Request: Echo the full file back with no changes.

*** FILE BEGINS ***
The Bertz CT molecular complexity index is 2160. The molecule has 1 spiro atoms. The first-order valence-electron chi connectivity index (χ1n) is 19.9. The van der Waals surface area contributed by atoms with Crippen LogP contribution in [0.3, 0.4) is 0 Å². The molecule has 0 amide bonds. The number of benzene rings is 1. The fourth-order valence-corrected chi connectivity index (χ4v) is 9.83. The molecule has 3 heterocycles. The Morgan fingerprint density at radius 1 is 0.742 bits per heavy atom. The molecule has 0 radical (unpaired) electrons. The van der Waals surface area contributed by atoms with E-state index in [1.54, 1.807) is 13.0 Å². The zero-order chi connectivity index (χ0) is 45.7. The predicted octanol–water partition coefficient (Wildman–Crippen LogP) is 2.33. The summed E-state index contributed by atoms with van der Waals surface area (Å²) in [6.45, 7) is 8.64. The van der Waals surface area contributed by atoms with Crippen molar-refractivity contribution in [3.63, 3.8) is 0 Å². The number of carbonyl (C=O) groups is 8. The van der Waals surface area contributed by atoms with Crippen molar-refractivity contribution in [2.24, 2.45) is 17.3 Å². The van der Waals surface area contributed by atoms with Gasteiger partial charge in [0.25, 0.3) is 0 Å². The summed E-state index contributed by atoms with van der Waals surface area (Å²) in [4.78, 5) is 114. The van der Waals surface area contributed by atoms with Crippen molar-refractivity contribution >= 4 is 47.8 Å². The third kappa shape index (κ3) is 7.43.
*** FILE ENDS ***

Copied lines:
The Bertz CT molecular complexity index is 2160. The molecule has 1 spiro atoms. The first-order valence-electron chi connectivity index (χ1n) is 19.9. The van der Waals surface area contributed by atoms with Crippen LogP contribution in [0.3, 0.4) is 0 Å². The molecule has 0 amide bonds. The number of benzene rings is 1. The fourth-order valence-corrected chi connectivity index (χ4v) is 9.83. The molecule has 3 heterocycles. The Morgan fingerprint density at radius 1 is 0.742 bits per heavy atom. The molecule has 0 radical (unpaired) electrons. The van der Waals surface area contributed by atoms with E-state index in [1.54, 1.807) is 13.0 Å². The zero-order chi connectivity index (χ0) is 45.7. The predicted octanol–water partition coefficient (Wildman–Crippen LogP) is 2.33. The summed E-state index contributed by atoms with van der Waals surface area (Å²) in [6.45, 7) is 8.64. The van der Waals surface area contributed by atoms with Crippen molar-refractivity contribution in [3.63, 3.8) is 0 Å². The number of carbonyl (C=O) groups is 8. The van der Waals surface area contributed by atoms with Crippen molar-refractivity contribution in [2.24, 2.45) is 17.3 Å². The van der Waals surface area contributed by atoms with Gasteiger partial charge in [0.25, 0.3) is 0 Å². The summed E-state index contributed by atoms with van der Waals surface area (Å²) in [4.78, 5) is 114. The van der Waals surface area contributed by atoms with Crippen molar-refractivity contribution >= 4 is 47.8 Å². The third kappa shape index (κ3) is 7.43.